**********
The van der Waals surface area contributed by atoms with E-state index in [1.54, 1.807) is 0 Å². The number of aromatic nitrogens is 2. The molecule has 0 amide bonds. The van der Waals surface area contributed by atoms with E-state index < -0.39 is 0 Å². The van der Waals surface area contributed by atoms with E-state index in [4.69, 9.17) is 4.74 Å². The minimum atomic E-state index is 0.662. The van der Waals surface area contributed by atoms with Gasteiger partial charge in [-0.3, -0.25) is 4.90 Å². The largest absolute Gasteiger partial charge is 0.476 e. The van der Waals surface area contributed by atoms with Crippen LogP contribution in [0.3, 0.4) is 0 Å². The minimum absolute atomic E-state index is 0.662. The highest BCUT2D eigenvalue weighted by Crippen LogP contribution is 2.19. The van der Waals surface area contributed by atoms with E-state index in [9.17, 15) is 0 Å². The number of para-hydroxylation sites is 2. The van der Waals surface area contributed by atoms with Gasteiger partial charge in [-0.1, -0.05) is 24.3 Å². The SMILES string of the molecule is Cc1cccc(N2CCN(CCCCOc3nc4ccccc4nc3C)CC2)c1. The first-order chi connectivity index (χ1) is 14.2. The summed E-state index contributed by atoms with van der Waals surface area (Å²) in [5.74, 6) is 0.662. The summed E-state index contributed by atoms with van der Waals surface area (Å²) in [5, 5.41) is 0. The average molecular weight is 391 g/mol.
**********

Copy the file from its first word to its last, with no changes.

The van der Waals surface area contributed by atoms with E-state index in [1.54, 1.807) is 0 Å². The number of aromatic nitrogens is 2. The molecule has 0 amide bonds. The van der Waals surface area contributed by atoms with E-state index < -0.39 is 0 Å². The van der Waals surface area contributed by atoms with E-state index in [4.69, 9.17) is 4.74 Å². The minimum atomic E-state index is 0.662. The van der Waals surface area contributed by atoms with Gasteiger partial charge in [-0.3, -0.25) is 4.90 Å². The largest absolute Gasteiger partial charge is 0.476 e. The van der Waals surface area contributed by atoms with Crippen LogP contribution in [0.3, 0.4) is 0 Å². The minimum absolute atomic E-state index is 0.662. The highest BCUT2D eigenvalue weighted by Crippen LogP contribution is 2.19. The van der Waals surface area contributed by atoms with E-state index in [9.17, 15) is 0 Å². The number of para-hydroxylation sites is 2. The van der Waals surface area contributed by atoms with Gasteiger partial charge in [-0.1, -0.05) is 24.3 Å². The SMILES string of the molecule is Cc1cccc(N2CCN(CCCCOc3nc4ccccc4nc3C)CC2)c1. The first-order chi connectivity index (χ1) is 14.2. The summed E-state index contributed by atoms with van der Waals surface area (Å²) in [5.74, 6) is 0.662. The summed E-state index contributed by atoms with van der Waals surface area (Å²) in [5, 5.41) is 0. The average molecular weight is 391 g/mol.